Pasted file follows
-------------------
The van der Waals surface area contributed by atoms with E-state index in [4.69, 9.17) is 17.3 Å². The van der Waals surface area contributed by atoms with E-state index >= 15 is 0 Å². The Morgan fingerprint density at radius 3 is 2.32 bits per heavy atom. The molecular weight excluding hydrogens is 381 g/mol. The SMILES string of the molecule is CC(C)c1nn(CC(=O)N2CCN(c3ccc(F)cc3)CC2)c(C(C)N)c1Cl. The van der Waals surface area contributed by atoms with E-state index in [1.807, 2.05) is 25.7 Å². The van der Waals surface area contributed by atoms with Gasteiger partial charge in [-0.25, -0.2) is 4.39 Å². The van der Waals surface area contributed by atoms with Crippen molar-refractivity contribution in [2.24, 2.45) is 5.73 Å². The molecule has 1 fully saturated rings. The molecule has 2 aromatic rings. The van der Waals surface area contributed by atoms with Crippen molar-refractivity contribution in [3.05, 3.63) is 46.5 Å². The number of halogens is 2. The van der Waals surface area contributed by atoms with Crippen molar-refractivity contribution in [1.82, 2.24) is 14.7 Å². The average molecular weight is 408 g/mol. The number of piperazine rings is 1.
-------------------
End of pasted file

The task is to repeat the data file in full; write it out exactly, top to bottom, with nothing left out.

The van der Waals surface area contributed by atoms with E-state index in [4.69, 9.17) is 17.3 Å². The van der Waals surface area contributed by atoms with E-state index >= 15 is 0 Å². The Morgan fingerprint density at radius 3 is 2.32 bits per heavy atom. The molecular weight excluding hydrogens is 381 g/mol. The SMILES string of the molecule is CC(C)c1nn(CC(=O)N2CCN(c3ccc(F)cc3)CC2)c(C(C)N)c1Cl. The van der Waals surface area contributed by atoms with E-state index in [1.807, 2.05) is 25.7 Å². The van der Waals surface area contributed by atoms with Gasteiger partial charge in [-0.25, -0.2) is 4.39 Å². The van der Waals surface area contributed by atoms with Crippen molar-refractivity contribution in [2.24, 2.45) is 5.73 Å². The molecule has 1 fully saturated rings. The molecule has 2 aromatic rings. The van der Waals surface area contributed by atoms with Crippen molar-refractivity contribution in [3.05, 3.63) is 46.5 Å². The number of halogens is 2. The van der Waals surface area contributed by atoms with Crippen molar-refractivity contribution in [1.82, 2.24) is 14.7 Å². The average molecular weight is 408 g/mol. The number of piperazine rings is 1.